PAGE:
gun control

One man in upstate New York sawed his AR-15 rifle into pieces and posted a video of it on Facebook. A woman in Connecticut did the same with her handgun. Not far from scene of the Florida high school shooting in Parkland, another man brought his assault weapon to police and asked them to destroy it.

Florida Trend via Miami Herald

As a veteran and West Point graduate, retired Florida real estate developer Al Hoffman Jr. says he knows what military-style weapons like the AR-15 can do.

“They're still designed to kill people,” said Hoffman, of North Palm Beach. “I don't care what anybody says, that's what they're for.”

Hoffman served as finance chair for the Republican National Committee and co-chair of both George W. Bush campaigns. Now, as a private citizen and major Republican donor, he plans to put his influence to use to ban assault weapons.

Lawmakers in Washington and Tallahassee have discussed a lot of ideas to reduce school shootings, but on the hardest questions — like what to do about guns — there is just no clear consensus.

There are few signs of clarity from President Trump, who has taken a leading role in the debate without providing strong direction to solve the problem.

Jessica Bakeman / WLRN

Rep. Ted Deutch in Parkland
Caitie Switalski / WLRN

Students from Marjory Stoneman Douglas High School aren't the only ones mobilizing for change after the mass shooting that left 17 students and faculty dead on the school grounds. 


The progression has become numbingly repetitive — mass bloodshed unleashed by a gunman, followed by the stories of the fallen, the funerals, the mourning, the talking heads and the calls for change that dwindle into nothingness.

Survivors of a mass shooting at a Florida high school are hoping to expand the reach of their gun control movement by seeking a boycott of companies doing business with the NRA and urging tourists to boycott the Sunshine State.

Tom Hudson / WLRN

Mike Fernandez has raised millions of dollars for mostly Republican politicians, but he says no one seeking public office will get his money if they don't support gun control.

Miami Herald Archive

Florida’s governor and state lawmakers each released plans for improving school safety following last week’s shooting at Marjory Stoneman Douglas High School, including major changes to gun laws and more money for mental health.

In trying to clarify his Wednesday comments about arming teachers and other school personnel, President Trump, a day later, aligned himself even more closely with the National Rifle Association on the issue of teachers with guns and beefing up school security.

So much so, they seemed, at times, to be reading from the same script.

Here's how the day started — with NRA Executive Vice President and CEO Wayne LaPierre at the Conservative Political Action Conference, or CPAC (emphasis ours):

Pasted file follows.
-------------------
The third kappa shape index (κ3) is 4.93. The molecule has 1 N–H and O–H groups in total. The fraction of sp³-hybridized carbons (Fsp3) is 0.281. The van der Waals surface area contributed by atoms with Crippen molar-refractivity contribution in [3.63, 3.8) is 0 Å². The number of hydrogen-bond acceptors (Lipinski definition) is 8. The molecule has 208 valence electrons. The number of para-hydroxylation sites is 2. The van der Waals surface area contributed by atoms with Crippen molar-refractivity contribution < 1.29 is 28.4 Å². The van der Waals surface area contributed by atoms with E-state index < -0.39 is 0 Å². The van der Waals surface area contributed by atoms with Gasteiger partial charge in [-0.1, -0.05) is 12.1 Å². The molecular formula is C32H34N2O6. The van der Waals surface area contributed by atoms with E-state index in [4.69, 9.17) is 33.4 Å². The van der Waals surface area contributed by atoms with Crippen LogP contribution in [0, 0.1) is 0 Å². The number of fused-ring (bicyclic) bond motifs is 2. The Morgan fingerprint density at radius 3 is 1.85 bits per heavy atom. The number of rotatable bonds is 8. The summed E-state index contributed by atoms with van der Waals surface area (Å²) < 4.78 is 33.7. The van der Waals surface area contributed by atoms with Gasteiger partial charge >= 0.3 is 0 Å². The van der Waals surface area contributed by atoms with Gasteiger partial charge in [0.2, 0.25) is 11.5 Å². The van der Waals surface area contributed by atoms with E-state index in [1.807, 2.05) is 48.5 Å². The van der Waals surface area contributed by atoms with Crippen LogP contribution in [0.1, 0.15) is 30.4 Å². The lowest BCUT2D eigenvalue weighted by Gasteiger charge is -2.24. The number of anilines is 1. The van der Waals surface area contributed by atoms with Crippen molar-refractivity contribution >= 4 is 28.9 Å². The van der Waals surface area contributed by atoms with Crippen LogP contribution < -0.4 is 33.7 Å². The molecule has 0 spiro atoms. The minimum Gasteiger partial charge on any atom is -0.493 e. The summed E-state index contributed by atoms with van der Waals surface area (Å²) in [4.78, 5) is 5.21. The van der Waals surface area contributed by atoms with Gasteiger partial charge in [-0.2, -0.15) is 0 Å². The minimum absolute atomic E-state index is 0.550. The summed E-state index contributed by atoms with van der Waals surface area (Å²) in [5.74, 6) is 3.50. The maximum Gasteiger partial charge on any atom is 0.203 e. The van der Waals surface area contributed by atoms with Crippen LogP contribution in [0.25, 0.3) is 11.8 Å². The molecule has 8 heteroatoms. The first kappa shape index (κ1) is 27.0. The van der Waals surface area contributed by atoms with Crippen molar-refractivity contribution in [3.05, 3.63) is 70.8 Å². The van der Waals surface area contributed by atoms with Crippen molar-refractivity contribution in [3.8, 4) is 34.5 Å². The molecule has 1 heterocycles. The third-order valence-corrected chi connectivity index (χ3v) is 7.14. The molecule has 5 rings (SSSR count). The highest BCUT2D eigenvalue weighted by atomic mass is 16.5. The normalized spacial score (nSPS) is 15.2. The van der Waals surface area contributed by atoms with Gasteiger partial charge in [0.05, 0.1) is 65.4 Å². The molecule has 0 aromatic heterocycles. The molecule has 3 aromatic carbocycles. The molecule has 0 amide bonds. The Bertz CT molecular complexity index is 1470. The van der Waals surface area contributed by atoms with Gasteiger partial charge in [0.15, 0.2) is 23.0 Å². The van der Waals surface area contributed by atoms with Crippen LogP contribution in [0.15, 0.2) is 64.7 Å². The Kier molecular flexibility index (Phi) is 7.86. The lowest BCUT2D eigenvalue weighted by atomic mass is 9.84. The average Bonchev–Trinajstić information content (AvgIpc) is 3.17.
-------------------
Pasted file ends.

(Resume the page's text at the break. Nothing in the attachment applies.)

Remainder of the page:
Updated at 3:40 p.m. ET

Just over a week after 17 people were killed at Parkland, Fla., high school, National Rifle Association executive vice president and CEO Wayne LaPierre gave a fiery, defiant speech at the annual Conservative Political Action Conference, or CPAC, on Thursday at the National Harbor in Maryland. LaPierre defended Second Amendment rights and warned of a "socialist agenda" intended to strip firearms away from law-abiding citizens.

To help fund a national gun-control movement, a small group of South Florida students who survived the worst high school shooting in U.S. history set up a modest website Sunday and created a GoFundMe account to pursue an ambitious goal: raise $1 million.

They’ve received more than three times that amount. In four days.

Florida Sen. Marco Rubio says he would support raising the age limit to 21 for those wanting to purchase AR-15-style rifles.

"If you are 18 years of age, you should not be able to buy a rifle," Rubio said at a CNN town hall meeting Wednesday night. "I will support a law that takes that right away."

Rubio, who has an A+ rating from the National Rifle Association, said he does not support arming teachers, but does support background check regulation reform.


Little more than a week ago, some of the biggest problems students at Marjory Stoneman Douglas High School faced were math tests and the baseball team’s performance.

But seven days after a 19-year-old gunman went on a killing spree at the Parkland school, students turned into activists as they cried, pleaded and argued with lawmakers Wednesday in the state Capitol.

TNS (via Miami Herald)

Several Marjory Stoneman Douglas High School students and parents met with President Donald Trump Wednesday afternoon, one week after 17 students and staff were killed in a mass shooting at the Parkland school.

“I don’t know how I’m ever going to step foot in that place again,” Douglas student Sam Zeif said. “Or go to a public park after school or walk anywhere. Me and my friends, we get scared when a car drives by. We need to let ideas flow and get the problem solved. I don’t understand. I turned 18 the day after. I woke up to the news that my best friend was gone.